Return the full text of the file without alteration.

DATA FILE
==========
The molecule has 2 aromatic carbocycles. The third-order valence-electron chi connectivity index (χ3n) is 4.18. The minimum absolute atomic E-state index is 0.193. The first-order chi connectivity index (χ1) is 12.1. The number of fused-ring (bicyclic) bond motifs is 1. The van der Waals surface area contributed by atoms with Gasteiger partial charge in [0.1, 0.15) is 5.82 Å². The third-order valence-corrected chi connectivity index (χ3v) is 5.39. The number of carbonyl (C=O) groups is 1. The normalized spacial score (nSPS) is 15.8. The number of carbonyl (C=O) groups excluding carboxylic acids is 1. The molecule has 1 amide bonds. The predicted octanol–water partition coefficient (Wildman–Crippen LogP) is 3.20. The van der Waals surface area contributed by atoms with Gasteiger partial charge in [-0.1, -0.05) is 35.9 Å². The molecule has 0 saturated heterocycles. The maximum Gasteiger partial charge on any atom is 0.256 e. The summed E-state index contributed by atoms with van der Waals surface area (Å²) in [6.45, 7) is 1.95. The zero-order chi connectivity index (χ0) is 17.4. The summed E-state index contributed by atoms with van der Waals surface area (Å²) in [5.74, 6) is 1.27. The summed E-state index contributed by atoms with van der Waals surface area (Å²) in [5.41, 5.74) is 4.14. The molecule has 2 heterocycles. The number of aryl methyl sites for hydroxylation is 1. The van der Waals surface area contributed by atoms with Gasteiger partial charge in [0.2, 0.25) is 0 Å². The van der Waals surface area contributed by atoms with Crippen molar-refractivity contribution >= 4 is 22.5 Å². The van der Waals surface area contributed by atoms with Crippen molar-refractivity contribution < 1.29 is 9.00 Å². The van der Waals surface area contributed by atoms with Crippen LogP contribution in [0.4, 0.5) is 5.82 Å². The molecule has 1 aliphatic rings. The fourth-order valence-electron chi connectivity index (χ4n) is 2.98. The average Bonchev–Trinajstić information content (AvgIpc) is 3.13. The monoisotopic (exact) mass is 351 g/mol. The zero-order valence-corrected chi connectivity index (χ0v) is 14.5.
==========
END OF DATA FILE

The molecule has 2 aromatic carbocycles. The third-order valence-electron chi connectivity index (χ3n) is 4.18. The minimum absolute atomic E-state index is 0.193. The first-order chi connectivity index (χ1) is 12.1. The number of fused-ring (bicyclic) bond motifs is 1. The van der Waals surface area contributed by atoms with Gasteiger partial charge in [0.1, 0.15) is 5.82 Å². The third-order valence-corrected chi connectivity index (χ3v) is 5.39. The number of carbonyl (C=O) groups is 1. The normalized spacial score (nSPS) is 15.8. The number of carbonyl (C=O) groups excluding carboxylic acids is 1. The molecule has 1 amide bonds. The predicted octanol–water partition coefficient (Wildman–Crippen LogP) is 3.20. The van der Waals surface area contributed by atoms with Gasteiger partial charge in [-0.1, -0.05) is 35.9 Å². The molecule has 0 saturated heterocycles. The maximum Gasteiger partial charge on any atom is 0.256 e. The summed E-state index contributed by atoms with van der Waals surface area (Å²) in [6.45, 7) is 1.95. The zero-order chi connectivity index (χ0) is 17.4. The summed E-state index contributed by atoms with van der Waals surface area (Å²) in [5.74, 6) is 1.27. The summed E-state index contributed by atoms with van der Waals surface area (Å²) in [5.41, 5.74) is 4.14. The molecule has 2 heterocycles. The number of aryl methyl sites for hydroxylation is 1. The van der Waals surface area contributed by atoms with Gasteiger partial charge in [0.2, 0.25) is 0 Å². The van der Waals surface area contributed by atoms with Crippen molar-refractivity contribution >= 4 is 22.5 Å². The van der Waals surface area contributed by atoms with Crippen molar-refractivity contribution < 1.29 is 9.00 Å². The van der Waals surface area contributed by atoms with Crippen LogP contribution in [0.4, 0.5) is 5.82 Å². The molecule has 1 aliphatic rings. The fourth-order valence-electron chi connectivity index (χ4n) is 2.98. The average Bonchev–Trinajstić information content (AvgIpc) is 3.13. The monoisotopic (exact) mass is 351 g/mol. The zero-order valence-corrected chi connectivity index (χ0v) is 14.5.